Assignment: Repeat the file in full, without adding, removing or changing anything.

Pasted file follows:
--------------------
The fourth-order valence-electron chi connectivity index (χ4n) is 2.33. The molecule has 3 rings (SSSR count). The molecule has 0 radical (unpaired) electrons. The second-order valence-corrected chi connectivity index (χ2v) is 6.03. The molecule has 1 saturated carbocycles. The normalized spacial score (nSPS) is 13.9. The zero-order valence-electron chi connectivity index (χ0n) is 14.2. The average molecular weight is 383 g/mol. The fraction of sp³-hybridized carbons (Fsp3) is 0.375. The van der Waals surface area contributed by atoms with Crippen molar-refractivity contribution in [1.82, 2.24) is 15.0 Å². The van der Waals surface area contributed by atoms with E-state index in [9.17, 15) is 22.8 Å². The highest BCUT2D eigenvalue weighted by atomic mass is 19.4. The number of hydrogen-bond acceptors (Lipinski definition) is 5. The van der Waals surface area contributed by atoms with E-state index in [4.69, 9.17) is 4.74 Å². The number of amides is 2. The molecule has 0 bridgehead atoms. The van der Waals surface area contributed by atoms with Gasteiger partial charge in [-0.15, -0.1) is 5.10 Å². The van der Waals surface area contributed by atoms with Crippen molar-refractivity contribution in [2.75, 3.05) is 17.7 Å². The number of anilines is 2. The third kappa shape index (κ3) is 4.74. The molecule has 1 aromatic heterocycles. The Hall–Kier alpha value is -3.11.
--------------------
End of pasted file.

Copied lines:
The fourth-order valence-electron chi connectivity index (χ4n) is 2.33. The molecule has 3 rings (SSSR count). The molecule has 0 radical (unpaired) electrons. The second-order valence-corrected chi connectivity index (χ2v) is 6.03. The molecule has 1 saturated carbocycles. The normalized spacial score (nSPS) is 13.9. The zero-order valence-electron chi connectivity index (χ0n) is 14.2. The average molecular weight is 383 g/mol. The fraction of sp³-hybridized carbons (Fsp3) is 0.375. The van der Waals surface area contributed by atoms with Crippen molar-refractivity contribution in [1.82, 2.24) is 15.0 Å². The van der Waals surface area contributed by atoms with E-state index in [9.17, 15) is 22.8 Å². The highest BCUT2D eigenvalue weighted by atomic mass is 19.4. The number of hydrogen-bond acceptors (Lipinski definition) is 5. The van der Waals surface area contributed by atoms with E-state index in [4.69, 9.17) is 4.74 Å². The number of amides is 2. The molecule has 0 bridgehead atoms. The van der Waals surface area contributed by atoms with Gasteiger partial charge in [-0.15, -0.1) is 5.10 Å². The van der Waals surface area contributed by atoms with Crippen molar-refractivity contribution in [2.75, 3.05) is 17.7 Å². The number of anilines is 2. The third kappa shape index (κ3) is 4.74. The molecule has 1 aromatic heterocycles. The Hall–Kier alpha value is -3.11.